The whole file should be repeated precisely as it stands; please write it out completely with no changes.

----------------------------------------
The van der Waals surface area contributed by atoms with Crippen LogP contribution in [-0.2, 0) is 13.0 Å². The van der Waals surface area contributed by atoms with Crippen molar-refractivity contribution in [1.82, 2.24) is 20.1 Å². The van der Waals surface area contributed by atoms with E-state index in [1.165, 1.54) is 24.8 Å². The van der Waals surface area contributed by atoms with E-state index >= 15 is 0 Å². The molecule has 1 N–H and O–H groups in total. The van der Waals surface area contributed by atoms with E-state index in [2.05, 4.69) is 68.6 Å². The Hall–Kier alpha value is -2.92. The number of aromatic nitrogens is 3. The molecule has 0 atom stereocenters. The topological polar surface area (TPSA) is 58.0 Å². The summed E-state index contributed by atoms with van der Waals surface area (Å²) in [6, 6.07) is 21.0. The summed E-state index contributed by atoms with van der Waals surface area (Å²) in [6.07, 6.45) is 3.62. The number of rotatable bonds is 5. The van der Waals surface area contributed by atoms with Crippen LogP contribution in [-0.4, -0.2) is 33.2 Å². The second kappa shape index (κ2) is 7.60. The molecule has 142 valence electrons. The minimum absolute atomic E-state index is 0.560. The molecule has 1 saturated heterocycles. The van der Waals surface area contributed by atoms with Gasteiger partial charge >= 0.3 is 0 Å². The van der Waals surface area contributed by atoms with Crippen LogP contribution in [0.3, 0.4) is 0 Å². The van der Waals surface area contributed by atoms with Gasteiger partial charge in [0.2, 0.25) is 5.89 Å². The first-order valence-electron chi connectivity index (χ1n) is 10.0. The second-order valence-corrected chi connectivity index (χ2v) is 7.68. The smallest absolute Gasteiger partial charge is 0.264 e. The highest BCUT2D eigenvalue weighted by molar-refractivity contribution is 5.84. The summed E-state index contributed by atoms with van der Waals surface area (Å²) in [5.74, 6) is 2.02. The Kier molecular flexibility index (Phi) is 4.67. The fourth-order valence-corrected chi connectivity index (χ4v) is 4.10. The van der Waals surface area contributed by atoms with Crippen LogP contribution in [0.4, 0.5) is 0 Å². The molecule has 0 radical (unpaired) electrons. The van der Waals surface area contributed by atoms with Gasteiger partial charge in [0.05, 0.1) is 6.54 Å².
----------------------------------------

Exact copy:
The van der Waals surface area contributed by atoms with Crippen LogP contribution in [-0.2, 0) is 13.0 Å². The van der Waals surface area contributed by atoms with Crippen molar-refractivity contribution in [1.82, 2.24) is 20.1 Å². The van der Waals surface area contributed by atoms with E-state index in [1.165, 1.54) is 24.8 Å². The van der Waals surface area contributed by atoms with E-state index >= 15 is 0 Å². The molecule has 1 N–H and O–H groups in total. The van der Waals surface area contributed by atoms with E-state index in [2.05, 4.69) is 68.6 Å². The Hall–Kier alpha value is -2.92. The number of aromatic nitrogens is 3. The molecule has 0 atom stereocenters. The topological polar surface area (TPSA) is 58.0 Å². The summed E-state index contributed by atoms with van der Waals surface area (Å²) in [6, 6.07) is 21.0. The summed E-state index contributed by atoms with van der Waals surface area (Å²) in [6.07, 6.45) is 3.62. The number of rotatable bonds is 5. The van der Waals surface area contributed by atoms with Crippen LogP contribution in [-0.4, -0.2) is 33.2 Å². The second kappa shape index (κ2) is 7.60. The molecule has 142 valence electrons. The minimum absolute atomic E-state index is 0.560. The molecule has 1 saturated heterocycles. The van der Waals surface area contributed by atoms with Gasteiger partial charge >= 0.3 is 0 Å². The van der Waals surface area contributed by atoms with Crippen LogP contribution in [0.3, 0.4) is 0 Å². The van der Waals surface area contributed by atoms with Gasteiger partial charge in [0.2, 0.25) is 5.89 Å². The first-order valence-electron chi connectivity index (χ1n) is 10.0. The second-order valence-corrected chi connectivity index (χ2v) is 7.68. The smallest absolute Gasteiger partial charge is 0.264 e. The highest BCUT2D eigenvalue weighted by molar-refractivity contribution is 5.84. The summed E-state index contributed by atoms with van der Waals surface area (Å²) in [5.74, 6) is 2.02. The Kier molecular flexibility index (Phi) is 4.67. The fourth-order valence-corrected chi connectivity index (χ4v) is 4.10. The van der Waals surface area contributed by atoms with Crippen LogP contribution in [0.4, 0.5) is 0 Å². The molecule has 0 radical (unpaired) electrons. The van der Waals surface area contributed by atoms with Gasteiger partial charge in [0.05, 0.1) is 6.54 Å².